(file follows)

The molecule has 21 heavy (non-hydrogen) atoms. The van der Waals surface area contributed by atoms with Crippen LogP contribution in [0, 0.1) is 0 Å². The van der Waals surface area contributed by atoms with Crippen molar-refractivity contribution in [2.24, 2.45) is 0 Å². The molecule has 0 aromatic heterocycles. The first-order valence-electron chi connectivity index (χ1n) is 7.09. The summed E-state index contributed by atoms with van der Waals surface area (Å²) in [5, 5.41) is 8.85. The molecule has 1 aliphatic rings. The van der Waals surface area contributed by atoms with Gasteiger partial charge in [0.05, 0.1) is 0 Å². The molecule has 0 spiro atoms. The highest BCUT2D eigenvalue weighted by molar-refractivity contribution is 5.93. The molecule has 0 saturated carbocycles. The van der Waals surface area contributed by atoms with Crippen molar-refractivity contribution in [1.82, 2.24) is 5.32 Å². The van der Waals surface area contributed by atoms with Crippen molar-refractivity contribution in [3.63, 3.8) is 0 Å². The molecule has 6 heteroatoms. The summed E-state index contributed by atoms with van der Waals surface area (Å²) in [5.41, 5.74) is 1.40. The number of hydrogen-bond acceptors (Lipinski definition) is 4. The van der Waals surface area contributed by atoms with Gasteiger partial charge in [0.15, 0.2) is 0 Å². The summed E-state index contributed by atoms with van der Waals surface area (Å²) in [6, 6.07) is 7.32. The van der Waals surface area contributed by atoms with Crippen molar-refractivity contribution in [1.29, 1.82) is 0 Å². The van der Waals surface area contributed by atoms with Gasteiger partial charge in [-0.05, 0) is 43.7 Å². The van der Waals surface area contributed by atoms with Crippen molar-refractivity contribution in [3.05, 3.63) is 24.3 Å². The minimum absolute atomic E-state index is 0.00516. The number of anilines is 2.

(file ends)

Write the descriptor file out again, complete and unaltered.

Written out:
The molecule has 21 heavy (non-hydrogen) atoms. The van der Waals surface area contributed by atoms with Crippen LogP contribution in [0, 0.1) is 0 Å². The van der Waals surface area contributed by atoms with Crippen molar-refractivity contribution in [2.24, 2.45) is 0 Å². The molecule has 0 aromatic heterocycles. The first-order valence-electron chi connectivity index (χ1n) is 7.09. The summed E-state index contributed by atoms with van der Waals surface area (Å²) in [5, 5.41) is 8.85. The molecule has 1 aliphatic rings. The van der Waals surface area contributed by atoms with Gasteiger partial charge in [0.05, 0.1) is 0 Å². The molecule has 0 spiro atoms. The highest BCUT2D eigenvalue weighted by molar-refractivity contribution is 5.93. The molecule has 0 saturated carbocycles. The van der Waals surface area contributed by atoms with Crippen molar-refractivity contribution in [1.82, 2.24) is 5.32 Å². The van der Waals surface area contributed by atoms with Crippen molar-refractivity contribution in [3.63, 3.8) is 0 Å². The molecule has 6 heteroatoms. The summed E-state index contributed by atoms with van der Waals surface area (Å²) in [5.41, 5.74) is 1.40. The number of hydrogen-bond acceptors (Lipinski definition) is 4. The van der Waals surface area contributed by atoms with Gasteiger partial charge in [0.15, 0.2) is 0 Å². The summed E-state index contributed by atoms with van der Waals surface area (Å²) in [6, 6.07) is 7.32. The van der Waals surface area contributed by atoms with Crippen molar-refractivity contribution in [1.29, 1.82) is 0 Å². The van der Waals surface area contributed by atoms with Gasteiger partial charge in [-0.05, 0) is 43.7 Å². The van der Waals surface area contributed by atoms with Crippen molar-refractivity contribution in [3.05, 3.63) is 24.3 Å². The minimum absolute atomic E-state index is 0.00516. The number of anilines is 2.